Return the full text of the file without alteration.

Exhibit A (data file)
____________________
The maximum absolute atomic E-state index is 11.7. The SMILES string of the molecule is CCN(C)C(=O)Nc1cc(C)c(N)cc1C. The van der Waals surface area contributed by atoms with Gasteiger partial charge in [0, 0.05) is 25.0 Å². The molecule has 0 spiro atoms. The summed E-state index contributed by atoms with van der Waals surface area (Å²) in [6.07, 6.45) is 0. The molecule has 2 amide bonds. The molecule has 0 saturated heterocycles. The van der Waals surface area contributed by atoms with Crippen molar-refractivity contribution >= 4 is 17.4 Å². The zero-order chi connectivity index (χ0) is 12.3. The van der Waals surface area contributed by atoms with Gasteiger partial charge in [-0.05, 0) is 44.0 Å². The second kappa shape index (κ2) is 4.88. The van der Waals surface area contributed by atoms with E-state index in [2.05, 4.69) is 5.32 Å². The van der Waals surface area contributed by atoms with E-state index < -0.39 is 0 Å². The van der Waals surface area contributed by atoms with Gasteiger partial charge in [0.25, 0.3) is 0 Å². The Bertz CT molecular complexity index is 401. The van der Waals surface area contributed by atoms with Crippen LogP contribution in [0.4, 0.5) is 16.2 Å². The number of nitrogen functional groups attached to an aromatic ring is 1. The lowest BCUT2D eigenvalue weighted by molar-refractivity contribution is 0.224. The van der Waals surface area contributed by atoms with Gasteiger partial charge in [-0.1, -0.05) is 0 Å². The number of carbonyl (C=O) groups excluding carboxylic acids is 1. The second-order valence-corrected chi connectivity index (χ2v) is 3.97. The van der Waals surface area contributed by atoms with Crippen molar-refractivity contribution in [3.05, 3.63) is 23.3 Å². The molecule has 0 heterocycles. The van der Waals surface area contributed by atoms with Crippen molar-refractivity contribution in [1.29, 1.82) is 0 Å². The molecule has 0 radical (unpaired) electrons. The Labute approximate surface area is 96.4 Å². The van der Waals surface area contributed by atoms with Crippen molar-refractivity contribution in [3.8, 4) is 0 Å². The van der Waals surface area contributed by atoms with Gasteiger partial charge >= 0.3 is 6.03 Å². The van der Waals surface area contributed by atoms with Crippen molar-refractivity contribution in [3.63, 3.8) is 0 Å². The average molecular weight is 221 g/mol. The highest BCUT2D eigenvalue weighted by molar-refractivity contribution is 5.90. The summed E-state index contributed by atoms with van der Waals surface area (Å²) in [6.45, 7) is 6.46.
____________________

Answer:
The maximum absolute atomic E-state index is 11.7. The SMILES string of the molecule is CCN(C)C(=O)Nc1cc(C)c(N)cc1C. The van der Waals surface area contributed by atoms with Gasteiger partial charge in [0, 0.05) is 25.0 Å². The molecule has 0 spiro atoms. The summed E-state index contributed by atoms with van der Waals surface area (Å²) in [6.07, 6.45) is 0. The molecule has 2 amide bonds. The molecule has 0 saturated heterocycles. The van der Waals surface area contributed by atoms with Crippen molar-refractivity contribution >= 4 is 17.4 Å². The zero-order chi connectivity index (χ0) is 12.3. The van der Waals surface area contributed by atoms with Gasteiger partial charge in [-0.05, 0) is 44.0 Å². The second kappa shape index (κ2) is 4.88. The van der Waals surface area contributed by atoms with E-state index in [2.05, 4.69) is 5.32 Å². The van der Waals surface area contributed by atoms with E-state index < -0.39 is 0 Å². The van der Waals surface area contributed by atoms with Gasteiger partial charge in [0.25, 0.3) is 0 Å². The Bertz CT molecular complexity index is 401. The van der Waals surface area contributed by atoms with Crippen LogP contribution in [0.4, 0.5) is 16.2 Å². The number of nitrogen functional groups attached to an aromatic ring is 1. The lowest BCUT2D eigenvalue weighted by molar-refractivity contribution is 0.224. The van der Waals surface area contributed by atoms with Gasteiger partial charge in [-0.1, -0.05) is 0 Å². The number of carbonyl (C=O) groups excluding carboxylic acids is 1. The second-order valence-corrected chi connectivity index (χ2v) is 3.97. The van der Waals surface area contributed by atoms with Crippen molar-refractivity contribution in [3.05, 3.63) is 23.3 Å². The molecule has 0 heterocycles. The van der Waals surface area contributed by atoms with Crippen molar-refractivity contribution in [1.29, 1.82) is 0 Å². The molecule has 0 radical (unpaired) electrons. The Labute approximate surface area is 96.4 Å². The van der Waals surface area contributed by atoms with Crippen molar-refractivity contribution in [3.8, 4) is 0 Å². The van der Waals surface area contributed by atoms with Gasteiger partial charge >= 0.3 is 6.03 Å². The van der Waals surface area contributed by atoms with Crippen molar-refractivity contribution in [3.63, 3.8) is 0 Å². The average molecular weight is 221 g/mol. The highest BCUT2D eigenvalue weighted by molar-refractivity contribution is 5.90. The summed E-state index contributed by atoms with van der Waals surface area (Å²) in [6.45, 7) is 6.46.